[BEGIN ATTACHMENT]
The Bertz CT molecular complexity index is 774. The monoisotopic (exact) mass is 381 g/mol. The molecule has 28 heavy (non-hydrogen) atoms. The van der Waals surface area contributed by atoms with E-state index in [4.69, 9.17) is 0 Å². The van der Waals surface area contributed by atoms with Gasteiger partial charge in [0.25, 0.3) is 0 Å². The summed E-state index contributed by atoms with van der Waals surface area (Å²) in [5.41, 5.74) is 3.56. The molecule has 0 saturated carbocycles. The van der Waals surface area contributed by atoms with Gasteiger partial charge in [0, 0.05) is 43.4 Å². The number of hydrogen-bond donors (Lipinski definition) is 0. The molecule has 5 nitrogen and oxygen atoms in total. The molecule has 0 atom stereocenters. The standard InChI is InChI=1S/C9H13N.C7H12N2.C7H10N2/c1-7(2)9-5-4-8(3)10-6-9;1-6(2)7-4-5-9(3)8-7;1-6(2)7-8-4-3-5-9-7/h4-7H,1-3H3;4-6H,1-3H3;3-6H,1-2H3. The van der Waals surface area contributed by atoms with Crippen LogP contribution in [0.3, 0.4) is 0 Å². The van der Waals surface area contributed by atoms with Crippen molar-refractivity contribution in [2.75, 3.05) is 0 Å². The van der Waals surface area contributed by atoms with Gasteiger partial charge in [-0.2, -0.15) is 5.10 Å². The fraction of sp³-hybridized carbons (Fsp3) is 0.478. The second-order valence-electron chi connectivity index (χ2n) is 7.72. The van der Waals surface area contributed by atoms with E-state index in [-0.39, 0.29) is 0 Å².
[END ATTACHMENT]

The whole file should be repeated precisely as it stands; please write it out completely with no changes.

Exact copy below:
The Bertz CT molecular complexity index is 774. The monoisotopic (exact) mass is 381 g/mol. The molecule has 28 heavy (non-hydrogen) atoms. The van der Waals surface area contributed by atoms with E-state index in [4.69, 9.17) is 0 Å². The van der Waals surface area contributed by atoms with Gasteiger partial charge in [0.25, 0.3) is 0 Å². The summed E-state index contributed by atoms with van der Waals surface area (Å²) in [5.41, 5.74) is 3.56. The molecule has 0 saturated carbocycles. The van der Waals surface area contributed by atoms with Gasteiger partial charge in [0, 0.05) is 43.4 Å². The number of hydrogen-bond donors (Lipinski definition) is 0. The molecule has 5 nitrogen and oxygen atoms in total. The molecule has 0 atom stereocenters. The standard InChI is InChI=1S/C9H13N.C7H12N2.C7H10N2/c1-7(2)9-5-4-8(3)10-6-9;1-6(2)7-4-5-9(3)8-7;1-6(2)7-8-4-3-5-9-7/h4-7H,1-3H3;4-6H,1-3H3;3-6H,1-2H3. The van der Waals surface area contributed by atoms with Crippen LogP contribution in [0.3, 0.4) is 0 Å². The van der Waals surface area contributed by atoms with Crippen molar-refractivity contribution in [2.75, 3.05) is 0 Å². The van der Waals surface area contributed by atoms with Gasteiger partial charge in [-0.2, -0.15) is 5.10 Å². The fraction of sp³-hybridized carbons (Fsp3) is 0.478. The second-order valence-electron chi connectivity index (χ2n) is 7.72. The van der Waals surface area contributed by atoms with E-state index in [-0.39, 0.29) is 0 Å².